The great value of being networked with others is the opportunity to learn from what’s going on elsewhere. Scotland’s community sector is very well served by networks of all shapes, sizes and specialisms but sometimes the costs of networking and learning from others can be prohibitive. Scottish Government has recognised this and has agreed funding for the Community Learning Exchange.
Please note: The Community Leaning Exchange is available to all community groups who are members of the networks that comprise the Scottish Community Alliance (SCA), SCCAN being one of them. Full (community group) Members of SCCAN therefore have access to this fund.
The Community Learning Exchange can be used for different forms of exchange:
1. Community to community visits. The Exchange will cover up to 100% of the costs of a visit by members of one community to another community project up to a limit of £750. In exceptional circumstances (where travel distances are greater or certain aspects of the visit are particularly expensive) this limit can be increased at the discretion of the Exchange Coordinator. Study visits to locations outwith Scotland, but within the United Kingdom, can be considered where a project relates to a new or innovative concept and where a similar project does not exist in Scotland.
The following rates will apply:
Mileage at 45p per mile – or the cheapest/most convenient form of public transport, or the hire of a mini-bus or similar if that is more economical.
Accommodation costs up to £70 per person per night B&B
Subsistence up to £25 per person per day (no alcohol)
Host’s fees up to £300 gross per day (ie inclusive of any VAT if applicable)
2. Group visits. Network leads can apply to organise visits on behalf of their network members.
3. Multiple visits. Visits may be made to more than one host organisation. This may result in total host fees of more than £300.
4. Follow-up mentoring support. Opportunities for time-limited flexible mentoring relationships that support identified learning outcomes are available. This should be discussed with your Exchange Coordinator
What do I need to do?
Your group will need to fill in a simple Community Learning Exchange form and get the form signed off by our support officer, Katharina Bouchaar. Assuming your application has been approved, and you agree to the terms of the grant offer, you then proceed with the visit, pay the organisation who are hosting the visit their agreed fee, and then finally, once the visit has been completed, provide SCA with receipts and a completed follow-up evaluation form.
Please note: Before filling in the application form please read the Guidance Document or contact Katharina at info(at)scottishcommunitiescan.org.uk for further details.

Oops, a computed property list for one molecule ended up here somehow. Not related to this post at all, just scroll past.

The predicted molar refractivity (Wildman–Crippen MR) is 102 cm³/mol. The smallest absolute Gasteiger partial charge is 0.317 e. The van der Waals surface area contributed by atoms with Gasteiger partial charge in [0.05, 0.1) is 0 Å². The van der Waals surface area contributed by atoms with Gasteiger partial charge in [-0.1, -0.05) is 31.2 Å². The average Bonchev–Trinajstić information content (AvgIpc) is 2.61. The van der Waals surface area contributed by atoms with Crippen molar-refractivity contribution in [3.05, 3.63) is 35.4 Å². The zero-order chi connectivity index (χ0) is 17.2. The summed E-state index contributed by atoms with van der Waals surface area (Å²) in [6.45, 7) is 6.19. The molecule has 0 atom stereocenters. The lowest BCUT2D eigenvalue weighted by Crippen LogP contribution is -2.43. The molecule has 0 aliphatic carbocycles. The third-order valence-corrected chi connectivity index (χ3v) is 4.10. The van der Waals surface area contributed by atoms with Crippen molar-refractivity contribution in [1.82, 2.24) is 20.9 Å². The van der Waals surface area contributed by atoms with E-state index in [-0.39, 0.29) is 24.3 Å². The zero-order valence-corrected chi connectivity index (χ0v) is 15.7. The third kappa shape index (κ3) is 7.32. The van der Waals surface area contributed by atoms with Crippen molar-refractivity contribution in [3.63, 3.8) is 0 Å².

What did others do?
To date several SCCAN members have taken part in the Exchange.
One such group was Bridgend Inspiring Growth who reported: ”We had a fantastic Eco-Building study tour of various eco-build projects in and around South East Scotland. There were 16 participants and people were very inspired, and we have built on that knowledge, enthusiasm and momentum to begin our community build of a self-sustaining bothy building in one of the external barns at Bridgend Farmhouse. Over two months we will work with various individuals and groups to build a bothy with sustainable sources like timber, straw-bale, hemp-crete, cob, solar panels, wood-burner and rain-water harvesting. We are grateful for building these links and alliances with different groups, people and projects across Scotland. We hope in the future to host events, meetings, visits and the like to unite with other groups near and far fighting to create a more sustainable, sensible, resilient and equal society. If anyone or any groups are interested, please get in touch!”
Other comments include:
“Many thanks again for your assistance in making the study visit a reality. It was particularly effective to see something working in real life – presentations and web searches can give info – but a visit makes it real.”
“We really appreciate this support. We learned a great deal, took some practical ideas and suggestions away and also could assess and compare our own work. Inevitably time constraints pressed but the exercise was well worthwhile for the 17 who participated. It widens horizons, reinforces our approach and allows positive comparisons of what we do and challenges we can address. More useful than training.”
“The organisation came away with a lot of confidence that their organisation can be set up to run successfully and the specific individuals came away with more confidence in their own ability.”